Maryland Gov. Martin O'Malley signed a bill Thursday that strengthens the state's texting-while-driving ban by closing a loophole that allowed drivers to text at stoplights and read messages while driving.
The bill was passed this session by the General Assembly and was one of more than 200 new laws approved Thursday by the Democratic governor. It prohibits reading text messages - a restriction absent from the current law that bans typing and sending - and expands the ban to include emails and other electronic messages.
Maryland is one of 32 states, along with the District, that outlaw texting while driving. The new law will go into effect Oct. 1.
"It just takes the guessing work away from police officers," said Sen. James Brochin, Baltimore County Democrat and bill sponsor. "And it's a clear message to kids who are taking driver's ed, that they can't text."
The previous texting law, passed in 2009, does not outlaw reading text messages because many legislators argued at the time that reading a text was no more distracting than such legal driving activities as reading a map, newspaper or novel. The previous law also was limited to moving vehicles.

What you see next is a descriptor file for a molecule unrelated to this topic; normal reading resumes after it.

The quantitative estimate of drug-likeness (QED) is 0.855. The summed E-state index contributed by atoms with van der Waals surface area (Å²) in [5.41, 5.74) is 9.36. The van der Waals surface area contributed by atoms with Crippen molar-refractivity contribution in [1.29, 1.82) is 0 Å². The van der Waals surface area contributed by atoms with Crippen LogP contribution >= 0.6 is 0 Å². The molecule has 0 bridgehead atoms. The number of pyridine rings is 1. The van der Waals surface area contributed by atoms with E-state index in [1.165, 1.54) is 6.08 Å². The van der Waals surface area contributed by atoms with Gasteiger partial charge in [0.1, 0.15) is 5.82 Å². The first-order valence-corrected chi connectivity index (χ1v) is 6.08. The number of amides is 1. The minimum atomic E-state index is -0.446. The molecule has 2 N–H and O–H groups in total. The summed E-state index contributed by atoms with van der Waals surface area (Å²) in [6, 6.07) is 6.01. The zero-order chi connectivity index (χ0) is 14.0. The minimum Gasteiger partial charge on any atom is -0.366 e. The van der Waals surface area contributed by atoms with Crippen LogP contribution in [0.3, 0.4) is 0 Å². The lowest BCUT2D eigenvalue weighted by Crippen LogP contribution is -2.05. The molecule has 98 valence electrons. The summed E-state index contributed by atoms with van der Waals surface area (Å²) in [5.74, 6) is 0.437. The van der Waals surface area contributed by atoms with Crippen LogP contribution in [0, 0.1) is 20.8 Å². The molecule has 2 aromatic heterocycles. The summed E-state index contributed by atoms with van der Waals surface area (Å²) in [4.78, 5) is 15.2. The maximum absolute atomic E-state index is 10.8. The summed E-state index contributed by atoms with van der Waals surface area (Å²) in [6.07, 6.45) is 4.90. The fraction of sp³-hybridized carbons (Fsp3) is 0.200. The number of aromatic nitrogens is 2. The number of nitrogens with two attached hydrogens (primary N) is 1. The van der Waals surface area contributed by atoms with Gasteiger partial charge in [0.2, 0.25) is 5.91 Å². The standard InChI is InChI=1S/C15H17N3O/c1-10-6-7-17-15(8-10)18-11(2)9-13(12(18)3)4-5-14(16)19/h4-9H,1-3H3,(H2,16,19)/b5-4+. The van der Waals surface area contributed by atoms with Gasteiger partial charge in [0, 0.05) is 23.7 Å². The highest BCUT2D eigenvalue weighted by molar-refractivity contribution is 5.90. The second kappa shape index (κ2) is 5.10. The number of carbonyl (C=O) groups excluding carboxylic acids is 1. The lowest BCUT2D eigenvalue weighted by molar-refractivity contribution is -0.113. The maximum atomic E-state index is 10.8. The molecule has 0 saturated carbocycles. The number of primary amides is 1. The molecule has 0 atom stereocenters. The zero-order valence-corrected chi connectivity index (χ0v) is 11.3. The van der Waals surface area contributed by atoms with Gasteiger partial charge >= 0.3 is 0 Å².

Legislators sought to expand the law this session, arguing it would improve public safety. Talking or texting while driving is a factor in 1.3 million crashes each year in the U.S., according to the National Safety Council.
Maryland police wrote 208 texting-while-driving citations in the law's first year, Mr. Brochin said.
Texting while driving is a misdemeanor in the state, punishable by a maximum $500 fine and one-point penalty on the offender's driving record. It is a primary offense, meaning police can pull over violators without first observing an additional offense such as speeding or reckless driving.
Handheld phone use while driving - banned last year in the state - is a secondary offense, meaning another offense must be observed.
This year's texting bill easily passed both chambers with a 35-to-11 vote in the Senate and a 114-to-24 vote in the House, but received opposition from some Republicans who accused legislators of overreaching in their control over motorists.
"This is a nanny-state bill. This is an infringement on your liberties," Delegate Michael Smigiel Sr., Cecil Republican, said during the legislative session. "The bill itself never should have been passed, and trying to fix it this way just makes it worse."
Opponents also said the law would be difficult to enforce because it does not explicitly ban other phone uses such as listening to music, playing games or surfing the Internet.
The new law also does not apply to use of GPS devices or texts to emergency personnel.
Mr. Brochin acknowledged that some possible loopholes remain, but that the new law's safety benefits easily outweigh any shortcomings.
"While you're driving, you should be looking at the road," he said. "It's as simple as that."
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